Sunday, 5 August: We left the chalet and said goodbye to the family on the way as we drove down to the station. We took a two hour train journey to spend two or three days with Iris, who lives on the edge of Lake Constance.
Monday, 6 August: The train followed the River Inn for much of the way. Its bed lies in a narrow strip of land left by a glacier cut between great walls of the Alps. The soil is so rich, the land so cultivated and the total view so mind blowingly spectacular. There used to be silver mines in the mountains. Iris and the boys, Aamon, 9 and Hatto, 7, met us – all in bare feet. This whole area is green hills, rising up to the mountains and it is like a garden. Andreas said you probably would not find anywhere equal to it in the world – not in Italy – for such rich land. It was full of apples and now with climate change there are also peaches.
Iris drove us to Dornbirn, half an hour away. It is famous for its old houses and hotels, chalet-style, all in wood. The museum there is in memory of the slave children who, from the 17th century until 1950, came to work in the region. Children as young as five were bought and sold and walked here through the mountain passes – some from Italy, many from the poor farms in the Tyrol, some killed by avalanches. Yet everybody in those days had large families. Why did they buy children? 1) The land here is rich, 2) Primogeniture: here only the firstborn inherited so other children worked away from the farm. In e.g. the Tyrol, the land was divided among all the children and the land could not support them (This is what happened in Rwanda), 3) Maria Theresa passed a law that all the children must go to school but this did not apply to immigrant children. Most children suffered because the farmers were mean and though in the area around Dornbirn the people were kinder, children sometimes drowned themselves in the lake.
The museum is a house traditionally furnished with pre-industrial wooden “machines” and tools for carpentry and other skills. Of interest were the short beds because people slept propped up sitting and were only laid flat at death; behind the bed were doors so that the corpse could exit without passing through the living room which was holy because the family shrine was there – children were not allowed in this room. The traditional costumes are still worn on special days – the women’s dress is made from fine linen coated with shiny tar then fine pleated. It was strange to see a family photo of a farmer and his wife in shoes and all his children wearing their best clothes, the boys in suits, yet barefoot.
At the museum there was also an exhibition of the work of the most famous woman painter – a very good one – Angelica Kauffmann. She was a child prodigy who at the age of 15 painted the frescos in the local grand church.
From Iris’ house you just walk 30 yards down the road in your bare feet and onto a patch of grass beside Lake Constance – it’s like having your own private lake. They are a sporty family. Without warning, three years ago an avalanche on Mont Blanc swept Iris’ husband, a doctor and a climber, to his death. She is glad she had two boys, they helped each other and are very close friends.
There is a boat for sailing on the lake, surf boards, skateboards, skis, a trampoline. Aamon is a wonderful gymnast and Hatto is strong and trying to copy him. Each summer evening they jump and dive off the pier into the lake. Iris says they’re on the move all day. They are also creative, like her. They go to a school in the woods and are allowed freedom with responsibility. They have ceremonies to honour the natural world and the world of the spirit at important times of year. Iris is very much involved (she also teaches yoga there). I think all schools should be community schools providing social facilities and discussion in world involvement for the whole community.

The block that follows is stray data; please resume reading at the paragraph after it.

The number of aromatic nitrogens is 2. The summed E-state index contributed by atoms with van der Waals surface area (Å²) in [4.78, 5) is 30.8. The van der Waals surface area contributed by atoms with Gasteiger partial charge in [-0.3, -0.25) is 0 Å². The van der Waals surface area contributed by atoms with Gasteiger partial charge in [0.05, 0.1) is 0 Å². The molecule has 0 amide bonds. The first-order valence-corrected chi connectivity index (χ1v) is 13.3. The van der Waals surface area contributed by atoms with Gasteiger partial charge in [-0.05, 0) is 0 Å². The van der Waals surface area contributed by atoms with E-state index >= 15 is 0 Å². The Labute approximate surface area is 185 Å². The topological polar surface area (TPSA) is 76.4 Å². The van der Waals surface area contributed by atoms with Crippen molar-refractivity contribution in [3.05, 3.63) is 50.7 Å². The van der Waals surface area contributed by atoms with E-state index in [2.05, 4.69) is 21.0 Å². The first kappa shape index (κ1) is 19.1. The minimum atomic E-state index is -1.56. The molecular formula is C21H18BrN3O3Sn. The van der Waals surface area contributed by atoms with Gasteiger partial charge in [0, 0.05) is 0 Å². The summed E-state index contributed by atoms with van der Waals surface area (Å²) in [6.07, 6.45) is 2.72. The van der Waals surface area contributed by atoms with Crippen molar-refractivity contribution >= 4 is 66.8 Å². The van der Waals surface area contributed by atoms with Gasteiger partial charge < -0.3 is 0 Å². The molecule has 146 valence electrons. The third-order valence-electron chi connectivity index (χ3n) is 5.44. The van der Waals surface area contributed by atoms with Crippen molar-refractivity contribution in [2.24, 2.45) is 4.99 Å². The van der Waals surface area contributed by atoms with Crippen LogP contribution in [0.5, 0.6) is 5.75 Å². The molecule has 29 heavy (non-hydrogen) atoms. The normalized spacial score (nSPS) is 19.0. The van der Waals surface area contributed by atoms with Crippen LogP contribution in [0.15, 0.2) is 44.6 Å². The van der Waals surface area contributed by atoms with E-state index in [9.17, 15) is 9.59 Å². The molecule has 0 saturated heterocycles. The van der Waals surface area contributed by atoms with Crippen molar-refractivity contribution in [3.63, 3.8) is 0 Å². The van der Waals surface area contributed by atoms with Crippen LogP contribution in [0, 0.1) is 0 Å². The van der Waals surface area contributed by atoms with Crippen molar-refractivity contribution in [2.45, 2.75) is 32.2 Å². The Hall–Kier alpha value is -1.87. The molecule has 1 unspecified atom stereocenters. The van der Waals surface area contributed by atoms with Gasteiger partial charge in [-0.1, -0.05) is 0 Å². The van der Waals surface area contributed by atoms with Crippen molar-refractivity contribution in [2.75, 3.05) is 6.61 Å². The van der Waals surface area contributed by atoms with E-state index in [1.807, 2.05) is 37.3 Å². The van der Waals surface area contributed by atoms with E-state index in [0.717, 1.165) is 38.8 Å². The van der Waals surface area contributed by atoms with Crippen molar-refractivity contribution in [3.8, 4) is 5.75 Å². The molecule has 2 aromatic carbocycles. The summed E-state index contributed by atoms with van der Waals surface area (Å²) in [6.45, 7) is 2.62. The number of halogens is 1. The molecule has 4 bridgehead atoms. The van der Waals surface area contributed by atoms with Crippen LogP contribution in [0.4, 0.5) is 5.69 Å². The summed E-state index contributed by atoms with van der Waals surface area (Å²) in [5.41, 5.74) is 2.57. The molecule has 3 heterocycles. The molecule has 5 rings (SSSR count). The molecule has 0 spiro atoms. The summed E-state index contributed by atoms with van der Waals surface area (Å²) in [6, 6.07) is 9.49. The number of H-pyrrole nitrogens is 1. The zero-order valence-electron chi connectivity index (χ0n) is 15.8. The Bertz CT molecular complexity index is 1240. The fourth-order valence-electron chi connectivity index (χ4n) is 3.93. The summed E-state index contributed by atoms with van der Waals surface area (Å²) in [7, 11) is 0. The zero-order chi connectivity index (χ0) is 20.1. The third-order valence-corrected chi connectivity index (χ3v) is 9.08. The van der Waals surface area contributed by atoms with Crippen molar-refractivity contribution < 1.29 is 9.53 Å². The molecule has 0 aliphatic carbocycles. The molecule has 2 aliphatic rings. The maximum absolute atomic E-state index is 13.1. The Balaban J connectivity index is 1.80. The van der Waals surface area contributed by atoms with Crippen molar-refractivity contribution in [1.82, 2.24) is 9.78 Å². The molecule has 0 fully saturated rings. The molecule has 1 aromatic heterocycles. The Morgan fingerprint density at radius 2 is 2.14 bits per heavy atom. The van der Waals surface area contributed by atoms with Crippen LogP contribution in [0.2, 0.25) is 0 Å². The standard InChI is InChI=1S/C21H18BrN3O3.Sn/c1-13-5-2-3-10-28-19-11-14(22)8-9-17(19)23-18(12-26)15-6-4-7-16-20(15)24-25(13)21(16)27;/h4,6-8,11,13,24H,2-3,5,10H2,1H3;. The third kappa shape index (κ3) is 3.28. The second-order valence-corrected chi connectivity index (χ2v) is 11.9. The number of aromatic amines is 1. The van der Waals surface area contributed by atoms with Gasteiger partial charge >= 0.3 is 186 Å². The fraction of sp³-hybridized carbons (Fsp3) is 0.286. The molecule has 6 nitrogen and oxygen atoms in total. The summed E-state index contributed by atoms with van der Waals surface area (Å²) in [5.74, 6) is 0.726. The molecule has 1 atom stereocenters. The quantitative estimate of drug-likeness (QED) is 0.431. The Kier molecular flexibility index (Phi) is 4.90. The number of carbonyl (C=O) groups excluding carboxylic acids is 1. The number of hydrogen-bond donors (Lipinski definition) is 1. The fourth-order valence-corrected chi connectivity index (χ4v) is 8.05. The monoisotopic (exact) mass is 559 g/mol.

I had a lovely time at Iris’ house. One day I stayed reading while the others went out. Otherwise we talked, ate and drank (one night her friend Roland came and prepared us a delicate meal fit for gods), swam in the warm lake, played games and watched the Olympics on telly. I felt like we all had a party.
Tuesday, 7 August: Came home.
Anna Piaggi died. Dear Anna. What a lovely person! Had she been ill? We missed her at the last show because she always came. She was one of the first important fashion people to come in my shop, then called “Let it Rock” in the World’s End in 1970. She worked in Italian Vogue but she loved London and some of her best friends lived here: Gene Krell from “Granny Takes a Trip”; I’ll have to tell you about Gene one day – he came from New York, his personal style influenced the whole look of the “Swinging 60’s”, especially the Rolling Stones. He told me, meeting Anna in London, she came out of the taxi with seven suitcases of clothes for the weekend. She liked to try things on and experiment, every time she went out she had a different ensemble. Gene is now fashion editor of Vogue Nippon and Korean Vogue; Manolo and especially Vern Lambert, who had another very influential shop in Chelsea Antique Market, e.g. he bought up a load of bell bottoms from the Navy and bell bottom trousers became the whole style right through the 70’s (when we were selling drain pipes). Vern went to live with Anna and her husband in Italy. Anna did five or six terrific ad campaigns with us. She was really, really talented and her personality and work helped to give the fashion world its identity for us. Andreas and I will miss her.
Wednesday, 8 August: Work